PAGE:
I wrote a poem when I was in Ukraine. But you can’t say it’s a part of contemporary Ukrainian literature, it’s an American thing. It happened when I was in Kharkiv – standing outside the “Slovo” building. It was so strange – I saw Kurbas working on a show, Tychyna reading a poem and Khvylovyi shooting himself… Kurbas and Tychyna are my family; the connection is not blood, but language. This is what my grandfather and mother gave me – the ability to talk with them. Contact. Some people say to me: “What are you doing to poor Tychyna?” But I know he would enjoy it. Me and Tychyna – we have a dialogue. This is what great art is about – it allows many people to enter into dialogue with it.

      The festival of Ukrainian poetry was an unforgettable event even in its preparation in Virlana’s quiet kitchen, already mythologized by numerous visitors. It’s located in the old Ukrainian part of town, the East Side. This is old Dutch Manhattan, near the only street that truly runs east-west (all others were drawn geometrically and “east” and “west “ were expediently names: everything right of Fifth Avenue is “east” and left “west”). I walked in on a rehearsal… I heard Serhiy Zhadan’s “Alcohol” as translated by Virlana and Wanda. Two actors from Yara Arts Group founded by Virlana, a young man and woman were reading the poem in two languages: Allison Hiroto in English and Taras Berezowsky in Ukrainian. They were creating a dialogue of cultures, as well as a moving dialogue of people in love, and a metaphor for love itself. After all, even in the most hermetic circles we each speak our own language, and understanding arrives not from words, but from the depth of experience, passed “from heart to heart.”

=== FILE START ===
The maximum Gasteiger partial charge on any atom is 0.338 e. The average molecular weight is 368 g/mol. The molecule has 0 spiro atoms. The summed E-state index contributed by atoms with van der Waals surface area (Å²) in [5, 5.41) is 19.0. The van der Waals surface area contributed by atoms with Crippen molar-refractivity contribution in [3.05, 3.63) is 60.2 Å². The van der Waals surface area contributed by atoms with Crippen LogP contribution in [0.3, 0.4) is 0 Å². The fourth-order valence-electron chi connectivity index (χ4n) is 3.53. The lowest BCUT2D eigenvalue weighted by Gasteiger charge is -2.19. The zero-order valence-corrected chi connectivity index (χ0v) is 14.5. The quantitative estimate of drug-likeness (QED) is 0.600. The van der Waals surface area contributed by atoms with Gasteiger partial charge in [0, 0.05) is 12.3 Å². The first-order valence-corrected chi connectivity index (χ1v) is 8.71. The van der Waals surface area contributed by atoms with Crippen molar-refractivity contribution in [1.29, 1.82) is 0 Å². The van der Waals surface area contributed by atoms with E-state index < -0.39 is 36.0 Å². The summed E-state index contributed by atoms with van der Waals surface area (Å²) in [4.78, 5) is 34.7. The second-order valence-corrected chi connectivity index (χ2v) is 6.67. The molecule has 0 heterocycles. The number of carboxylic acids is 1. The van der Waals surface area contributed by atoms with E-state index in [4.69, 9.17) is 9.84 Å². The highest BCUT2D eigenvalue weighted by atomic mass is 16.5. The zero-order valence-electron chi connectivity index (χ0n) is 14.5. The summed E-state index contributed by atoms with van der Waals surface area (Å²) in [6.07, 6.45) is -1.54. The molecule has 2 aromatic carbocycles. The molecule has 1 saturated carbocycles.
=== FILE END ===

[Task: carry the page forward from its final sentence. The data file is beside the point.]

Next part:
The festival proved to be such a dialogue, or rather poli-logue of various essences, genres, hearts, texts and people. The invited writers: Askold Melnyczuk, Bob Holman, Wanda Phipps, Vasyl Makhno, Tamara Hanenko, Olena Jennings – read their poems; Yara actors performed their mini-shows based on translations of Ukrainian poetry; visual artists, sculptors, photographers and filmmakers – Ilona Sochynsky, Svitlana Matvienko, Kateryna Nemyra, Joel Schlemowitz and others – presented works inspired by the translations, and musicians violinist Halyna Remez, bandurist Julian Kytasty played their compositions. Mariana Sadovsky sang to poems by Tychyna. Even the culinary arts appeared on the horizon – Olesia Lew prepared an incredible meal, where each dish was truly an extension of a poem. Sophisticated and artistic Virlana, dressed in black, mixed with the audience and directed the event.
      Shows, created by Virlana with the Yara Arts Group, are original productions, in which actors are co-creators, and poetry is brought together with life stories and diaries. Virlana has also created one of the most interesting productions of Lesia Ukrianka’s “Forest Song” (“Yara’s Forest Song”) and the translation won an award. Virlana Tkacz is not simple to contextualize as an artist: she creates on the borders of arts, cultures, languages and genres – and is incredibly interesting in this, as well as provocative. Everyone sees her from their own “niche”: some as a director, some as a translator, others --as a scholar researching the work of Les Kurbas or shamanism. Some see her as Ukrainian (recently she was named an Honored Artist of Ukraine) others see her as a representative of the diaspora or an American, or rather a New Yorker, a native of this world city with all its wealth of languages and cultures, in constant movement, crossing all borders, interested in the Other and the cosmopolitan. If you ask Virlana about herself, she smiles and says “Better write about the shows, than about me.” I think this short statement captures her more clearly, that any detailed description.

For more pictures and information on Yara's In a Different Light